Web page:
2022 is the year the pandemic died and everything sort of began again: work, social life, travel. I began the year in a mini-lockdown and am ending it with a series of Christmas parties with family from overseas. But despite the grand reopening, I crossed an awkward milestone this year: not a single post on this blog.
Social media on periphery of social life
Along with widely-publicised problems that hit platforms in 2022, my usage of social media really tanked this year. Perhaps it’s because I use it for work so often, to the point where even casual browsing seems like a task. I’ve almost stopped updating my Instagram, and the only platform I use diligently for personal and work reasons is LinkedIn.
I also completed what I’d call the great behind-the-scenes migration web host migration. In July 2022, my three-year contract with my then-web host ended. Not wanting to suffer a 50% increase in hosting fees, I switched web host to Exabytes, who also manage my domain.
This was the first time I’ve done a manual migration. It was a nerve-wrecking, complicated process for a non-IT person like me. Thankfully, this site is very light – it is literally just a blog – so total downtime was just about three days.
However, Exabytes as a web host has more down time than my previous host. There have been instances – twice this year – when the site was offline for a day or more, with no clear solution save a call to customer service.
Suffering the dual consequence of my drift away from social media and real-world host issues, my discipline to update has lapsed.
A year of return?
The idea was this: if I have a website to update, I’d be prompted to write more.
But that hasn’t happened. Instead, I’m facing the exact opposite: I write much less now.
Yet 2022 was an eventful, productive and – if I may use the word – stable.
After the drama and Covid-enforced work-from-home situation that was 2021, I stayed in my job for a whole 2022. There was no workplace drama. I struggled to adapt, but I learnt so many new things at work this.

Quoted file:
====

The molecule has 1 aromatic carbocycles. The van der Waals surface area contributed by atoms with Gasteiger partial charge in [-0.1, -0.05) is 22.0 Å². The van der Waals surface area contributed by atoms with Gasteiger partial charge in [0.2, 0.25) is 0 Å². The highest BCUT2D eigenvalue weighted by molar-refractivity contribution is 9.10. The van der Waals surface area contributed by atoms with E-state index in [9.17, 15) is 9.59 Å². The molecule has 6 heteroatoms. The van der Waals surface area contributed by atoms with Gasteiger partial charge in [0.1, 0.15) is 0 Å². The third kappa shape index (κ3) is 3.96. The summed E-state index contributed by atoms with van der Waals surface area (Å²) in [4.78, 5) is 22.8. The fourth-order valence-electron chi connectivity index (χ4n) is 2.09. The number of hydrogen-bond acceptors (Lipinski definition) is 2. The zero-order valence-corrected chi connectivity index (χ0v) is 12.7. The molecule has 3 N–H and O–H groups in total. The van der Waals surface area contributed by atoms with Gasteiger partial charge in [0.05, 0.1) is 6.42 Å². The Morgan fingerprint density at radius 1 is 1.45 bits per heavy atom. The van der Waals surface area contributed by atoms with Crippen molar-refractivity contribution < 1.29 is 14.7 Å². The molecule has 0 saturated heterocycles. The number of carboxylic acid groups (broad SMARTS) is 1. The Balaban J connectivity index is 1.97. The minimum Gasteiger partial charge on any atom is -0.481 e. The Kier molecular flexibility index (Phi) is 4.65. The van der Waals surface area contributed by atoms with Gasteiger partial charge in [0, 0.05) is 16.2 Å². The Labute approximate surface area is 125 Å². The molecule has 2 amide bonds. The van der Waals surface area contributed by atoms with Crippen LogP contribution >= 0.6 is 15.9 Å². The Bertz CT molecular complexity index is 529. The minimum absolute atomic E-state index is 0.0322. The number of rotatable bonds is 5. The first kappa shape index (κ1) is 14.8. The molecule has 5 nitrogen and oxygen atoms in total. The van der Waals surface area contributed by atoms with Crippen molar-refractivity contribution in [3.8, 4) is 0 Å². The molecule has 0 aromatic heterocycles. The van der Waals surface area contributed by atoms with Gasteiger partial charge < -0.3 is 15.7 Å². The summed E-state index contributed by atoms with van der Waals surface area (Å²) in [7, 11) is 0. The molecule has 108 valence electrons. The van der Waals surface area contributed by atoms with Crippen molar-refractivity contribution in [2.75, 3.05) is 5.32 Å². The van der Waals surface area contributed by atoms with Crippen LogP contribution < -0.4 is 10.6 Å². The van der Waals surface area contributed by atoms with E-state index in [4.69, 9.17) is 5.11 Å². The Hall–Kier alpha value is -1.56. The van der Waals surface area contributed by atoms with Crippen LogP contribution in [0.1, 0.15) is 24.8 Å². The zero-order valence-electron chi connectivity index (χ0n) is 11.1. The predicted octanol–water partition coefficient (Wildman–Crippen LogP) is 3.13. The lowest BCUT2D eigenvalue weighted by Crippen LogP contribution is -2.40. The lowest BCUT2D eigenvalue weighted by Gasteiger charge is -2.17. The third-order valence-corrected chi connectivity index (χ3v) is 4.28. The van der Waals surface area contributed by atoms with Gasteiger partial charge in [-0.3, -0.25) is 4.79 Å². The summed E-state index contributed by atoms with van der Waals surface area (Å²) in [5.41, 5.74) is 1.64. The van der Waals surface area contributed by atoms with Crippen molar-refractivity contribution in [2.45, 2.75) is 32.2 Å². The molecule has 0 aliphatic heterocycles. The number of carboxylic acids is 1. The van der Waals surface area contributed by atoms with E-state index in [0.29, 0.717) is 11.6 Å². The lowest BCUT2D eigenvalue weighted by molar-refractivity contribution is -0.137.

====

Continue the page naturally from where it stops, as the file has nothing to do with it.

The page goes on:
In 2022, I also decided I want to settle down with the lady I’m currently dating. Again, no drama: just a talk, an agreement on a timeline, and now we’re looking for houses.
In January, I began a new hobby: learning Arabic calligraphy in the Chinese style, from a teacher in China, via Zoom. Then, in August, loosening Covid-19 restrictions meant I resumed competitive running again. I did two races that month and while I’m not anywhere close to my peak in 2015, competitive running is always a welcome distraction from the mundane.
In 2022, I began to travel again – twice. In July, I finally got on a plane with my partner and spent five days in Kuching, Malaysia. We hiked and overnighted at Bako National Park, ticking off a major bucket list item.
Later in the year, I returned to Turkiye, covering Gaziantep, Kapadokya and, my favourite city, Istanbul. As the last city I transited in during my return from Lebanon in the early days of the pandemic, returning felt symbolic. Like a closure.
It’s not that nothing happened in 2022, and that’s why I didn’t write. Perhaps I didn’t write because, for the first time in a while, I’ve enjoyed living.
Reading in 2022
I’ll end my yearly posts with some of the best books I’ve read this year. For the second year in a row, my reading preferences trend towards non-fiction or Sci-Fi and Fantasy.
- House of Stone, Anthony Shadid – Returning from the diaspora, a Lebanese man rebuilds his grandmother’s house, explores family history and tries to survive early-2000s Lebanon in Marjaayoun, southern Lebanon
- You Sexy Thing, Cat Rambo – A team of mercenaries-turned-chefs accidentally steal a high-tech ship with a stowaway on board.
- Stranger Country, Monica Tan – An Australian-Chinese lady travels the Outback in Australia tracing the history of Asian immigration and Aboriginal heritage
- Ten Low, Stark Holborn – An ex-con on a desert planet is forced to take on and mentor a wounded government soldier that may or not be the most lethal living weapon in the galaxy.
- Good Morning, Destroyer of Men’s Souls, Nina Renata Aron – What is co-dependency, and how does caring too much for others ruin our relationship with them? Nina Renata Aron illustrates this with her relationship with her drug addict husband.
- Nine Quarters of Jerusalem, Matthew Teller – The most detailed travelogue I’ve read this year. Teller explores the unique history of the holy city of Jerusalem, and all its multi-layered ethnic and religious complexity.
- A Pilgrimage to Eternity, Timothy Egan – Fearing he’s losing his faith, the writer – practicing Catholic – walks from Canterbury to Rome to try to understand why people in the heartland of Christianity no longer believe.
Thanks… if you’re still reading. And see you in 2023!